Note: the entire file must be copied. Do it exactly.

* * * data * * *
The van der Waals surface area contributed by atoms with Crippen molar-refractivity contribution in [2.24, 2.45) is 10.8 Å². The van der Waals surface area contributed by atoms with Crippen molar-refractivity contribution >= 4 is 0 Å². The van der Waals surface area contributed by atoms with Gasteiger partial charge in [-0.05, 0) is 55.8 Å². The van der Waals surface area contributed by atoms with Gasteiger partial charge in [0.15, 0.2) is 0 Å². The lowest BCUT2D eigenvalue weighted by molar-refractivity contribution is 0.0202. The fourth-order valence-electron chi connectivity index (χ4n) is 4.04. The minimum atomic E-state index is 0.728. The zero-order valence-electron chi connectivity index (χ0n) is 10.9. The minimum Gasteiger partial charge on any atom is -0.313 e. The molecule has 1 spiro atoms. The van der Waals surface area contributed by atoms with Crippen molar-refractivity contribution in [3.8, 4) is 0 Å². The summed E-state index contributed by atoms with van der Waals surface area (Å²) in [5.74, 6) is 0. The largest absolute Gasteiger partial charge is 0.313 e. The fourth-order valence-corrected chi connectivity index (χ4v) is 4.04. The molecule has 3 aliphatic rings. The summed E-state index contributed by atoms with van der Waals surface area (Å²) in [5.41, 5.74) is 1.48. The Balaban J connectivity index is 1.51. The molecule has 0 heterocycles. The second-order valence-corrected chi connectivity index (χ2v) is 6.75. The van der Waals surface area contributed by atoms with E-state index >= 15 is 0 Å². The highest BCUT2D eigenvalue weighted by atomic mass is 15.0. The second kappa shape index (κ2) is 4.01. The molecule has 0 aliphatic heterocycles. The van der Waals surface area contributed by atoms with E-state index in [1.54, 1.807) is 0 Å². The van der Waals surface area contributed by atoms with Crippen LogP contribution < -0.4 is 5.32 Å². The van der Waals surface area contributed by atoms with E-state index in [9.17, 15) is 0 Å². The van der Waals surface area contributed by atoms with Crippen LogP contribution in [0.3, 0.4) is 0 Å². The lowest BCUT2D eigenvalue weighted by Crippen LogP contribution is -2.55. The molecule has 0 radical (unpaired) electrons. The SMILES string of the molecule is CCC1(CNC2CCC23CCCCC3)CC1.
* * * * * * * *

The van der Waals surface area contributed by atoms with Crippen molar-refractivity contribution in [2.24, 2.45) is 10.8 Å². The van der Waals surface area contributed by atoms with Crippen molar-refractivity contribution >= 4 is 0 Å². The van der Waals surface area contributed by atoms with Gasteiger partial charge in [-0.05, 0) is 55.8 Å². The van der Waals surface area contributed by atoms with Gasteiger partial charge in [0.15, 0.2) is 0 Å². The lowest BCUT2D eigenvalue weighted by molar-refractivity contribution is 0.0202. The fourth-order valence-electron chi connectivity index (χ4n) is 4.04. The minimum atomic E-state index is 0.728. The zero-order valence-electron chi connectivity index (χ0n) is 10.9. The minimum Gasteiger partial charge on any atom is -0.313 e. The molecule has 1 spiro atoms. The van der Waals surface area contributed by atoms with Crippen molar-refractivity contribution in [3.8, 4) is 0 Å². The summed E-state index contributed by atoms with van der Waals surface area (Å²) in [5.74, 6) is 0. The largest absolute Gasteiger partial charge is 0.313 e. The fourth-order valence-corrected chi connectivity index (χ4v) is 4.04. The molecule has 3 aliphatic rings. The summed E-state index contributed by atoms with van der Waals surface area (Å²) in [5.41, 5.74) is 1.48. The Balaban J connectivity index is 1.51. The molecule has 0 heterocycles. The second-order valence-corrected chi connectivity index (χ2v) is 6.75. The van der Waals surface area contributed by atoms with E-state index >= 15 is 0 Å². The highest BCUT2D eigenvalue weighted by atomic mass is 15.0. The second kappa shape index (κ2) is 4.01. The molecule has 0 aliphatic heterocycles. The van der Waals surface area contributed by atoms with E-state index in [1.54, 1.807) is 0 Å². The van der Waals surface area contributed by atoms with Crippen LogP contribution < -0.4 is 5.32 Å². The van der Waals surface area contributed by atoms with E-state index in [9.17, 15) is 0 Å². The van der Waals surface area contributed by atoms with Crippen LogP contribution in [0.3, 0.4) is 0 Å². The lowest BCUT2D eigenvalue weighted by Crippen LogP contribution is -2.55. The molecule has 0 radical (unpaired) electrons. The SMILES string of the molecule is CCC1(CNC2CCC23CCCCC3)CC1.